The water is leaving, at last. But, across southeast Texas, new dangers keep appearing in Hurricane Harvey's wake.

In Crosby, northeast of Houston, loud "pops" were heard coming from a crippled chemical plant yesterday, where safety systems were flooded and authorities said an explosion could be imminent.

In Beaumont, 118,000 people were without drinking water after floods disabled the city's system. For most of them, there was no easy way out of a town that now felt like more of an island: The city was surrounded by swollen rivers and bayous, cutting off most roads.

In Anahuac, 60km to the southwest, the employees of an alligator farm circled their flooded property in boats, with guns at the ready. There were 350 alligators inside, and their pens were flooding. "They were very close to getting out," a police officer said.


Above, Environmental Protection Agency planes sniffed for toxic-chemical releases. Below, there was floodwater that authorities warned could contain pollutants and pathogens. In between, there were authorities and regular people trying to find order and supplies in a landscape totally changed by the massive storm.

"We're running low on water and on food," said Lam Nguyen, a Port Arthur police sergeant who was overseeing a command centre in a Walmart parking lot. He was wearing a red polo shirt instead of his usual police uniform, which was lost when his home flooded. "Our shelters are filling up. We are getting them food, for now, but we are running out of food. We're doing all we can now."

A Black Hawk helicopter landed nearby every 30 minutes, bringing in newly rescued people. Nguyen paused. "We are in trouble," he said.

The remnants of Harvey were still moving to the northeast yesterday. Even in a weakened state, the storm still caused flash-flood watches in Tennessee, Kentucky and southern Ohio. Behind it, authorities continued to try to assess the damage left behind by the largest rainstorm ever to hit the continental United States.

An official with the Harris County Flood Control District yesterday gave an astounding estimate of the storm's impact on the Houston area: at the height of the flooding, 70 per cent of the county's 4660sq km were covered with at least 45cm of water.

At least 39 people were dead. They included Andrew Pasek, 25, who officials said was electrocuted when he stepped on a live electrical wire in the floodwaters, and Ronald Zaring, 82, an evacuee who became unresponsive while on a charter bus carrying him away from the flooding. Police in Houston began to make house-to-house searches, looking for more victims.

At least 34,000 people were scattered among dozens of shelters. Two huge convention centres. Mosques. Schools. At least 11 First Baptist Churches in 11 small Texas towns.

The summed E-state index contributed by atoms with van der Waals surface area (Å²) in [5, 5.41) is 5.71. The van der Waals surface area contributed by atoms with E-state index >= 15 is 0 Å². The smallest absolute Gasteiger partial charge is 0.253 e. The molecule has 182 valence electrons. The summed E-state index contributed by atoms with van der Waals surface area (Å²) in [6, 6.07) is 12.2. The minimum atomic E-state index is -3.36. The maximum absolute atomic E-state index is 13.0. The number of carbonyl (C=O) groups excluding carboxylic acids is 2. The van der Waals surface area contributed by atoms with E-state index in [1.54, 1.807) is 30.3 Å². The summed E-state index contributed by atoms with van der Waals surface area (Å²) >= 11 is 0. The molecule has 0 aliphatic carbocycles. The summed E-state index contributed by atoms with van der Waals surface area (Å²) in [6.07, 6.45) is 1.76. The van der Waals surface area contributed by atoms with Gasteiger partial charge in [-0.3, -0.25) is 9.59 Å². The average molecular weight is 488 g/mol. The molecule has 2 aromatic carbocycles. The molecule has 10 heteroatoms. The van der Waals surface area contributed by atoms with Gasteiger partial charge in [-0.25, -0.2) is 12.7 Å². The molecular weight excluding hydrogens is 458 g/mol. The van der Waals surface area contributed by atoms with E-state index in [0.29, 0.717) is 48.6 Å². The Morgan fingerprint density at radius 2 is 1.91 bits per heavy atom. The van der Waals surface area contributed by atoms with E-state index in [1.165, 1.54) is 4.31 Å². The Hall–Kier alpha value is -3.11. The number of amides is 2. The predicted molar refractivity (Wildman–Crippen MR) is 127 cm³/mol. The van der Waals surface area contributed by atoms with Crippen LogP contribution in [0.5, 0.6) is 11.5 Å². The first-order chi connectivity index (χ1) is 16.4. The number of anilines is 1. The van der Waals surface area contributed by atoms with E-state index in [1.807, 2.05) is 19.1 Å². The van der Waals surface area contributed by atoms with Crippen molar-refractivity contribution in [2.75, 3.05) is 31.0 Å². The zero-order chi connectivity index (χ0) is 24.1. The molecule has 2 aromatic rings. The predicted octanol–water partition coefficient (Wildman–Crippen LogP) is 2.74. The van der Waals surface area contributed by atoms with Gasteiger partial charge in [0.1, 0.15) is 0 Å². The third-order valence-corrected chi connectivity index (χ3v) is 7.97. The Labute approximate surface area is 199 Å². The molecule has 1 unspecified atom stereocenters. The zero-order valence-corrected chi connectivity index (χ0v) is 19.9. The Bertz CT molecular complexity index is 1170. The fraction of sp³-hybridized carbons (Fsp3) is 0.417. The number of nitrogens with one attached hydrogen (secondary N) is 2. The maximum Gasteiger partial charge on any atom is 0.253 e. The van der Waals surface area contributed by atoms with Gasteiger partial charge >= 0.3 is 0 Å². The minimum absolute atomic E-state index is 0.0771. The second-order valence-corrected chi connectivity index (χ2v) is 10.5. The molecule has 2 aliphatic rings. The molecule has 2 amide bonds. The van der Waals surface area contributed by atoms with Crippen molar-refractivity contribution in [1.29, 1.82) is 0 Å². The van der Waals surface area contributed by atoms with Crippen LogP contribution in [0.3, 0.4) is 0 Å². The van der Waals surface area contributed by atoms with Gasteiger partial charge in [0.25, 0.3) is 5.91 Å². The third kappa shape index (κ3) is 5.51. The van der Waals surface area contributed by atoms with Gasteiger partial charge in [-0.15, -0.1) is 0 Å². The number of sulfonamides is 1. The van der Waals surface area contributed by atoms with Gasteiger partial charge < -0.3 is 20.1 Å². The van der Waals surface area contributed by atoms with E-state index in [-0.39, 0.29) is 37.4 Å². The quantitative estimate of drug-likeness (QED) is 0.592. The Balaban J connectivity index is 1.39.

Liv Gilreath searches for salvageable items from a friend's home after floodwaters from Hurricane Harvey drenched the city. Photo / AP
Liv Gilreath searches for salvageable items from a friend's home after floodwaters from Hurricane Harvey drenched the city. Photo / AP

Authorities also were still tallying homes damaged or destroyed in the disaster. Texas localities had reported by yesterday that more than 93,000 homes suffered damage, including nearly 7000 that were destroyed by Harvey, according to a Texas Department of Public Safety report. But that preliminary estimate does not include figures from heavily populated Houston and other cities that were hit hard by flooding, such as Port Arthur and Beaumont. The real number is likely to be far higher once authorities are able to assess areas that are currently unreachable.


Yesterday, thousands of people - the luckier ones - went back to homes that were waterlogged but salvageable.

"We raised up everything," said Susan Rath, who had returned to a home in south Houston where she and her husband, Jim, had tried to place valuables higher before evacuating. The water got higher still. They returned to soggy drywall, destroyed furniture and a closet full of blouses soaked up to the elbow. "It didn't matter." The Raths had just rebuilt this house, after it was destroyed in a 2015 flood. Now, they will have to decide whether to rebuild again.

"The main thing is: This is just stuff," Jim Rath said. "And the more stuff you have, the more you're controlled by it."

Vice-President Mike Pence visited Texas yesterday, stopping in Rockport and Corpus Christi, and touring the affected area by helicopter. Of the recovery effort, Pence said: "It's a long way to go; it's not months, it's years."

White House press secretary Sarah Huckabee Sanders said that President Donald Trump would donate US$1 million ($1.4m) of his own money to help with hurricane relief efforts. Sanders said that Trump wants the news media to choose which charity receives the money.

There are early indications that yet another tropical storm may form in the western Gulf of Mexico next week.

Although rainfall is impossible to predict in a storm that hasn't developed, any additional rain would be significant for the already devastated region. Not only would would another storm affect and delay recovery efforts, but it also could lead to additional flooding - water on top of water.

"If this system does develop, it could bring additional rainfall to portions of the Texas and Louisiana coasts," the National Hurricane Centre said yesterday.